“On-the-one hand, on-the-other” pretty well describes the latest PPIC findings about California’s public pension liabilities. The good news is that investment returns have been higher than expected. The less good news is that the Golden State’s two largest pension funds, the California Public Employee Retirement System (CalPERS) and the California State Teacher’s Retirement System (CalSTRS) show unfunded liabilities of $62 billion and $74 billion, respectively, for the 2013 fiscal year.
Liabilities have continued to soar because the pension funds are structurally underfunded, a fancy way of saying that state employees and teachers don’t contribute enough to keep them solvent. Demographic factors are also at work. The PPIC report found that the percentage of adults aged 65 and older increased from 9 percent of the population in 1970 to 13 percent in 2013 and is projected to be 17 percent in 2025. This is a recipe for eventual fiscal calamity.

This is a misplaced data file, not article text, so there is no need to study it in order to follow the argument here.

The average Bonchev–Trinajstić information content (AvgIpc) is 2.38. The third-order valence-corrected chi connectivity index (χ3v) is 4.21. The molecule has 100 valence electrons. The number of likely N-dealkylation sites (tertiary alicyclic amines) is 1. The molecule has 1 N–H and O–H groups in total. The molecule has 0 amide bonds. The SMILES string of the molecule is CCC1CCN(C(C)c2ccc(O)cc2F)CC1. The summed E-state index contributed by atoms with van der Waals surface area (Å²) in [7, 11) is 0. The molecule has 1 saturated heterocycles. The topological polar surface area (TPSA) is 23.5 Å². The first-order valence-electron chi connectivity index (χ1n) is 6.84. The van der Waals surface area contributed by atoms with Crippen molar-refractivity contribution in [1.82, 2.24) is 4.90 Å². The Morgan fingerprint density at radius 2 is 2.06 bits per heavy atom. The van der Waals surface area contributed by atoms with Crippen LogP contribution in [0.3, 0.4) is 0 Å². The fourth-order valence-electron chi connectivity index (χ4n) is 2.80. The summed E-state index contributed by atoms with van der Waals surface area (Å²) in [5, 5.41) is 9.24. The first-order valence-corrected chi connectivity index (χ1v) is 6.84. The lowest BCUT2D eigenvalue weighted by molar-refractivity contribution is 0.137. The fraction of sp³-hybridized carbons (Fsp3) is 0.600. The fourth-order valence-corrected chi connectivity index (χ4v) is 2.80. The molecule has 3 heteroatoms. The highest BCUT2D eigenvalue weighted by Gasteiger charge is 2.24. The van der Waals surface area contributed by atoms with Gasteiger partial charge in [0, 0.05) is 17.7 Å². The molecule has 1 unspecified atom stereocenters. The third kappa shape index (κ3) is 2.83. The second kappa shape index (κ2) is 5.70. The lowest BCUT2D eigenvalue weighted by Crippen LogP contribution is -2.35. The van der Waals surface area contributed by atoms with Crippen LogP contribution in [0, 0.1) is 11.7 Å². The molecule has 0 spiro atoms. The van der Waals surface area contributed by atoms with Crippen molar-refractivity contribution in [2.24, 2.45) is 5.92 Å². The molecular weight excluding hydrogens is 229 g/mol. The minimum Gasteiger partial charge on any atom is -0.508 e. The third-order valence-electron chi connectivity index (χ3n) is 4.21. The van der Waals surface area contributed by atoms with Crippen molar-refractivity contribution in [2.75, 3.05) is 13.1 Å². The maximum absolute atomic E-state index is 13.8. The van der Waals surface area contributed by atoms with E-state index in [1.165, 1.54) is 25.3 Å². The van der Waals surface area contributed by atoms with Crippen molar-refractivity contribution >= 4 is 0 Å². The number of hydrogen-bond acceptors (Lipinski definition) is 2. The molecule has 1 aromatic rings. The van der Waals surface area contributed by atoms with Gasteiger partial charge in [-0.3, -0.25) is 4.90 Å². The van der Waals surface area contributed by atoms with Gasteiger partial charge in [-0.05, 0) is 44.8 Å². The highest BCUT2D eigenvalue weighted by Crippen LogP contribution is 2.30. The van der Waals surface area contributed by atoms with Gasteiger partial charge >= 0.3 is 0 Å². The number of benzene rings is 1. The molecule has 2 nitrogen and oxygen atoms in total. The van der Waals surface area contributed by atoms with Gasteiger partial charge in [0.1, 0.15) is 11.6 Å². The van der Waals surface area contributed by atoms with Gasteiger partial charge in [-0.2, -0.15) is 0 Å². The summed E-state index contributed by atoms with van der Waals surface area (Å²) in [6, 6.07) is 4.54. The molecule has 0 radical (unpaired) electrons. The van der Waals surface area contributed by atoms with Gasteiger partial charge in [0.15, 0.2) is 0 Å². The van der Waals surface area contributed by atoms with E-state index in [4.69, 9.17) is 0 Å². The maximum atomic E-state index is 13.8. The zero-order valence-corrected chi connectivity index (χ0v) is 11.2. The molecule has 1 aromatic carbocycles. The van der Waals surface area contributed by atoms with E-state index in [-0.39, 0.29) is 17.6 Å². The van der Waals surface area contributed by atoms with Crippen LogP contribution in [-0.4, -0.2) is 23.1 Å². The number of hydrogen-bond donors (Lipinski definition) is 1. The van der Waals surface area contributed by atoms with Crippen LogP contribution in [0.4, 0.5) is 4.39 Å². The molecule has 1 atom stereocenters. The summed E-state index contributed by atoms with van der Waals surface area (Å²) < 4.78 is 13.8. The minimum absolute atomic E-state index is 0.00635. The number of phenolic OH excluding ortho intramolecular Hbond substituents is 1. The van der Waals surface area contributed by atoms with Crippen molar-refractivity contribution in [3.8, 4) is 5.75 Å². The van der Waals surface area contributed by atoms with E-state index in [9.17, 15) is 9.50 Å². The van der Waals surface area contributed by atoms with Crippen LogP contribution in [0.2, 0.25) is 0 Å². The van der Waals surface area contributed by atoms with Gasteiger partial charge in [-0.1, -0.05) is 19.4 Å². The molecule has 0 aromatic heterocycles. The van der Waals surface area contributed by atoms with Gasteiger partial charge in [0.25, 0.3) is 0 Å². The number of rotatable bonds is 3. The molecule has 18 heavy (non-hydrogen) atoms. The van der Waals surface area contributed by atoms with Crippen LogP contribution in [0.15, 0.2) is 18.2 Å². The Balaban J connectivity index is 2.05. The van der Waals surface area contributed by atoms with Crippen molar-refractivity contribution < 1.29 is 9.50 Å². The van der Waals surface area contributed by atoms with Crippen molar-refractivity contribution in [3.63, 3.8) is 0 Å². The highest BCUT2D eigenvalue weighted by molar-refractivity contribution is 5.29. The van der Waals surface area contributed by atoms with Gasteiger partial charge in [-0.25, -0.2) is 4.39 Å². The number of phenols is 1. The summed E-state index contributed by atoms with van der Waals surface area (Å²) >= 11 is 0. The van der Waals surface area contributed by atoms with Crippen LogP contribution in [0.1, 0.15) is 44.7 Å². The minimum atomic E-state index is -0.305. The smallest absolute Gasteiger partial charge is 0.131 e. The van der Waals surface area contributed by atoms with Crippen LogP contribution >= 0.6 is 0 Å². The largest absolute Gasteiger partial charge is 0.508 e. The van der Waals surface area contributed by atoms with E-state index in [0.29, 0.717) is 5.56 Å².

While public unions downplay the significance of unfunded liabilities, saying they are not as onerous as bonded debt, some pension scholars claim they’re worse. “For citizens and taxpayers, unfunded pension liabilities are actually more of a burden than bonded debt,” David Crane of the Stanford Institute for Policy Research told the Orange County Register. He observed that pension liabilities have a higher priority in bankruptcy proceedings than any other kind of debt and usually must be repaid first.